By: McKenzie Welch
Many well known titles come from the dystopian genre, such as ‘The Hunger Games’ and ‘Divergent’. ‘Vinyl’, ‘Radio’, and ‘Siren’ by Sophia Elaine Hanson are a part of a self-published set of additions to this prevalent sector of novels. The ‘Vinyl’ series features action, adventure, romance, found family, and a critique on something that exists in the society that we live in today.
The ‘Vinyl’ trilogy takes place in a self-created world, featuring countries such as Revinia and Tovaire.
Hanson adds a creative twist to music, making it so that song is practically intertwined with the words on the pages of the novel. Essentially, the people of Revinia have earpieces, dubbed “singers”, that play music throughout all hours of the day and night. These monotonous pieces are meant to implement control over the citizens of the country.
Ronja Zipse, our main character, is a citizen who struggles greatly with her singer, mainly because she works so hard to resist the music playing in her head. The description of the world makes it seem very drab, as there is no individuality; everyone thinks the way that the conductor has decided is best.
Of course, most dystopian novels are not complete without a rebellion, and the Anthem (the name of the rebellion in the book) is a prevailing aspect throughout all three novels. The Belly, where the rebellious members of the Anthem live, is a place where people can forge friendships, find family, and make a life for themselves right underneath the people whose lives are continuously being stolen away by repetitive music notes.
I cannot connect to any type of media, whether it be shows, movies, or novels, if I am not connected to the characters. The main characters were well fleshed out in this trilogy. These characters were named Ronja, Roark, Henry, Evie, Iris, and Terra, and they all had their own traits, relationships, and backgrounds that made them who they were.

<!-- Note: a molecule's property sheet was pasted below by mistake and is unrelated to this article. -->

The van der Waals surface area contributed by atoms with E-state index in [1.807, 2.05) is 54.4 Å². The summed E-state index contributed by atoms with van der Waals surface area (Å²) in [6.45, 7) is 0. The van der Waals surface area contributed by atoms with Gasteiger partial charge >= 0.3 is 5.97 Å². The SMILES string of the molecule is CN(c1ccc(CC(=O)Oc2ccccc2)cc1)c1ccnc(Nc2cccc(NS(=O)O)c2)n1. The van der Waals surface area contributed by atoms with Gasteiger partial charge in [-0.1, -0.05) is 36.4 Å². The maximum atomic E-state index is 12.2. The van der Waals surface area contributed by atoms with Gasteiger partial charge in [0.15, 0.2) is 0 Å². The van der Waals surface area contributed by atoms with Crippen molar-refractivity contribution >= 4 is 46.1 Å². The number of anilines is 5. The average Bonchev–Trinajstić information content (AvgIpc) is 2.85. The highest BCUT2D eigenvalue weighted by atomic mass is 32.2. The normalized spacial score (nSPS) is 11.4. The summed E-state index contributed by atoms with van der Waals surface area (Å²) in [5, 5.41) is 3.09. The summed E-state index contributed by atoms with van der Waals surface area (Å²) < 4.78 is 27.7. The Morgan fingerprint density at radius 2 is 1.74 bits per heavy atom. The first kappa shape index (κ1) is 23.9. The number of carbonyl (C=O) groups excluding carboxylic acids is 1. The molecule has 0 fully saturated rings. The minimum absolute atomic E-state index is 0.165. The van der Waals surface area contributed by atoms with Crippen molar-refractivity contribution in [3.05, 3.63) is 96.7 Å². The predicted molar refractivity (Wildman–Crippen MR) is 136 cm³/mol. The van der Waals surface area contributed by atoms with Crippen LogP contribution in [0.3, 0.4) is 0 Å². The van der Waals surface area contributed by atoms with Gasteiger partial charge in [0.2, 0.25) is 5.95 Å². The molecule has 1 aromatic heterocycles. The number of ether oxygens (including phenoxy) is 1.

Because the characters were all so different, it was easy for me to find a character who I could see myself within, which I generally believe makes a book more interesting to read. That character for me was Iris, who was shy, sensitive, but also stronger than you would ever know just by looking at her. The characters also gave representation for the LGBTQ+ community, as there were multiple same-sex relationships between both background characters and main characters.
All in all, even if I could not directly connect to a character, I still found myself sympathetic towards them, which shows that Hanson created loveable characters that made the novel itself more enjoyable.
Overall, I ended up rating the book 3.5/5 stars. My reasoning for this is that, although I enjoyed the plot and the characters immensely, in my opinion, there were still areas that lacked. For example, there were relationships between characters that felt as though they were either underdeveloped or as though they were created out of convenience. I personally feel as though the relationships would not have been so lackluster if characters had been paired with others outside of their own circle of friends.
Also, there was the beginnings of a love triangle that never matured into anything more. If you’re going to add a trope into a book, be sure that it actually evolves into what it’s supposed to be.
Finally, the writing style was, at times, not captivating to me. Although there were some typos and mistakes, it was not bad by any means, especially when you take into consideration the fact that this book was self-published, but there were moments throughout my reading where I wasn’t able to keep my mind solely focused on the words on the page.
However, there were other times where the writing descriptions were extremely vivid and kept me enthralled in the story.
So, in the end, I believe that there are things to critique throughout the novels, but, if you like representative dystopian novels that implement new twists on things often perceived as mundane, I would recommend the ‘Vinyl’ series to you.